The Court Decision

The court found that not all past work experience constitutes bias that would warrant vacating an arbitration award. The arbitrators on Panama 1’s panel were familiar with each other because they had worked together on previous arbitrations, but were not biased in any significant way. The court noted that Grupo Unidos did not present precedent where arbitrators’ familiarity with each other alone permitted vacatur or explain how such familiarity could result in impartiality. Furthermore, considering the complexities of the Panama Canal expansion, disqualifying an arbitrator based on familiarity would be impractical because only several dozen arbitrators worldwide are able to handle this level of dispute.

The court then analyzed whether there were grounds to decline confirmation of the arbitration award under Article V(2)(b) of the New York Convention. That provision provides a defense to an arbitral award if “[t]he recognition or enforcement of the award would be contrary to the public policy of that country.” The court acknowledged that the United States has a policy against “evident partiality,” or information which would lead a reasonable person to believe that a potential conflict exists. But Grupo Unidos only presented evidence of familiarity, not partiality. The four additional disclosures revealed information that should have been disclosed prior to the proceedings, but did not violate the United States’ public policy against evident partiality, the composition of the tribunal, or fundamental procedural fairness.

Grupo Unidos next challenged the arbitration tribunal under Article V(1)(d) of the New York Convention, stating that parties agreed to follow ICC Rules and the FAA, and because the panel’s composition violated both, that the tribunal was not in accordance with what the parties agreed. As the court already found no evidence of partiality, the court ruled there was no problem with the tribunal.

Finally, Grupo Unidos argued that they were not given proper notice under Article V(1)(b) of the New York Convention’s mandate of fundamental procedural fairness. Again, the court was unpersuaded as the tribunal’s procedures met minimum standard for American courts. Grupo Unidos had a robust opportunity to present arguments and confront Autoridad del Canal’s arguments. Therefore, the court affirmed the district court’s confirmation of the arbitration awards.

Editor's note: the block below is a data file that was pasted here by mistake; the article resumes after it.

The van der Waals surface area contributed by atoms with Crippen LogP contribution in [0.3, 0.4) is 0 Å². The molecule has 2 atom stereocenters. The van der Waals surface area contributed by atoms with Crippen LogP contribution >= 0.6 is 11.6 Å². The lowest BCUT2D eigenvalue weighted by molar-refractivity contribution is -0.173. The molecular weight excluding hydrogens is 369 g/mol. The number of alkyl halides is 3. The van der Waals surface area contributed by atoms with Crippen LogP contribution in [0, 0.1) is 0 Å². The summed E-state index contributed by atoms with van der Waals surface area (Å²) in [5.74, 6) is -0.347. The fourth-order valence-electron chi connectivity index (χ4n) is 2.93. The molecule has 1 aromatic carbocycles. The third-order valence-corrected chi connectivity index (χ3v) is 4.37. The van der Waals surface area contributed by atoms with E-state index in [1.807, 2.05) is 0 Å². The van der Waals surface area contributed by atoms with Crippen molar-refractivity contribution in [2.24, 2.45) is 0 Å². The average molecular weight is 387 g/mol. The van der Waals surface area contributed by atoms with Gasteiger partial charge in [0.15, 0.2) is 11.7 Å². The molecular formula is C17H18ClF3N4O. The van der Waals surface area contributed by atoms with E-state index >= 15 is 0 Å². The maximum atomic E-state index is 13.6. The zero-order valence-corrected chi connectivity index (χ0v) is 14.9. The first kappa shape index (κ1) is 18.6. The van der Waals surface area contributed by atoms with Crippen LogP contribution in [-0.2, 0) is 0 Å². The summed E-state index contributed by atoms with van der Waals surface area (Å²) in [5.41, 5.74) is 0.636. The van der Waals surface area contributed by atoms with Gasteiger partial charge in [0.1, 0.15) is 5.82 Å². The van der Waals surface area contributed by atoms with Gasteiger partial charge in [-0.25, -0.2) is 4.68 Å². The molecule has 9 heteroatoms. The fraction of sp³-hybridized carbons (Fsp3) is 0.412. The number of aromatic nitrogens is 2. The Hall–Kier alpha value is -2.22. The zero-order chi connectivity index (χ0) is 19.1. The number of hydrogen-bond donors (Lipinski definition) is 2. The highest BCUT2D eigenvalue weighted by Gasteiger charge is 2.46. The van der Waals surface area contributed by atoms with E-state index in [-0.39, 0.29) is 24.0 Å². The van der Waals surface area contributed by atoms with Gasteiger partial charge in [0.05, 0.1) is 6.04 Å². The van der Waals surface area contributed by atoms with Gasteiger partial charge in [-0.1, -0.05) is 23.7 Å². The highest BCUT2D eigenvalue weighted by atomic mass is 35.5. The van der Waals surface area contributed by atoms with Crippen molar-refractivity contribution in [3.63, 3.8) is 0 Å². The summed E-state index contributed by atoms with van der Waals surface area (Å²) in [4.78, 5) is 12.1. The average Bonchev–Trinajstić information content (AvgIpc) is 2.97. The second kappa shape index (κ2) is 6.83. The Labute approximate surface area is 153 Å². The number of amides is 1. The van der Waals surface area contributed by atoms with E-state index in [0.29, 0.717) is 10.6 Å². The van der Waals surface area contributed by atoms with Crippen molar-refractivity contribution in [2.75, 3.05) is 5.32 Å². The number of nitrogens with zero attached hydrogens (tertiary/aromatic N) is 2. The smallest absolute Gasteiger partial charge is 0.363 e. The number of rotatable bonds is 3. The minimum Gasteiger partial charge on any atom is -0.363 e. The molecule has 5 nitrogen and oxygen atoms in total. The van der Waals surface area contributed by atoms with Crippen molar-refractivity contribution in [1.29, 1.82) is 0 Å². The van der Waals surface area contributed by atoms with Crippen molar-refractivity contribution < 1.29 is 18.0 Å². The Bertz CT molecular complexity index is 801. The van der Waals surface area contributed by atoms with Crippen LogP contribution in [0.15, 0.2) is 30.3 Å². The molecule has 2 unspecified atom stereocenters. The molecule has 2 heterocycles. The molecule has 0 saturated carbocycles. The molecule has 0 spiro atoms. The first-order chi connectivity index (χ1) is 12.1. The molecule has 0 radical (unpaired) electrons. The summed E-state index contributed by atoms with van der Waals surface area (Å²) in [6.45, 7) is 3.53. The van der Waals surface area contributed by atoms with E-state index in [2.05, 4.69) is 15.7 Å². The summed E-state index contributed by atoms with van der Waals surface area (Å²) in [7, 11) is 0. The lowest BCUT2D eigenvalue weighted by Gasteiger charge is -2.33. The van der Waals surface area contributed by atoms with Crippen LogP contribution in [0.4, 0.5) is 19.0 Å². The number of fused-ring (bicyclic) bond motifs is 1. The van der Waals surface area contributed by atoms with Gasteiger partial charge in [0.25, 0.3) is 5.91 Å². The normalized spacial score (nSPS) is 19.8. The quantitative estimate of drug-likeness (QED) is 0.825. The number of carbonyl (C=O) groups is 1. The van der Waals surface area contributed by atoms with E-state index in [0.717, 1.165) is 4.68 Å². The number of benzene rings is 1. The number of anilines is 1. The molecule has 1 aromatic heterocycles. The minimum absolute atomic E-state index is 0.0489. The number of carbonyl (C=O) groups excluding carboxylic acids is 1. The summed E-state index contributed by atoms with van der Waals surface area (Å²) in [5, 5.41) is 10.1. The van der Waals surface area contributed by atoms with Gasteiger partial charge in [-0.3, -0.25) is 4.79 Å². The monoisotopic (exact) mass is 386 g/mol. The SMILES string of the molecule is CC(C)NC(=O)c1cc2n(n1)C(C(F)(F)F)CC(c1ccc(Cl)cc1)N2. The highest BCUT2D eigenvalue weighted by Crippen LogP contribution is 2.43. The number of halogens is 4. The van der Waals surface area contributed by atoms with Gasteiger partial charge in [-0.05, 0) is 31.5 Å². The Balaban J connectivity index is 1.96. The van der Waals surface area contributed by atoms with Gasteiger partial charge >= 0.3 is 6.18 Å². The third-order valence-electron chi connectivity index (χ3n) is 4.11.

This Article was originally published in the North America Newsletter.

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David Zaslowsky has been practicing international litigation and international arbitration for almost 40 years. He has been Chambers-ranked in international arbitration and also sits as an arbitrator. He specializes in technology cases and is the editor of the Firm's Blockchain Blog and its International Litigation & Arbitration Newsletter.


Annasofia Roig is an associate in Baker McKenzie's Miami office. Prior to joining the Firm, she clerked for the Honorable Adalberto Jordan of the Eleventh Circuit Court of Appeals and the Honorable Monica Gordo of the Third District Court of Appeal. Annasofia regularly lectures at the University of Miami School of Law and coaches the Trial Advocacy Team at Florida International University College of Law. Annasofia can be reached at


Michael Matthiesen is an associate in Baker McKenzie's Miami office and a member of the North America Litigation and Government Enforcement Group. Prior to joining the Firm, Michael interned with Chief Judge Cecilia Altonaga of the US District Court for the Southern District of Florida, the Federal Public Defender's Office, the US Department of Health and Human Services, the Centers for Disease Control and Prevention, and Judge Royce Lamberth of the US District Court for the District of Columbia. Michael was also a Student Scholar for the US Securities and Exchange Commission and Research Assistant for the Dean of the George Washington University's Law School, Dayna Matthew. Michael Matthiesen can be reached at .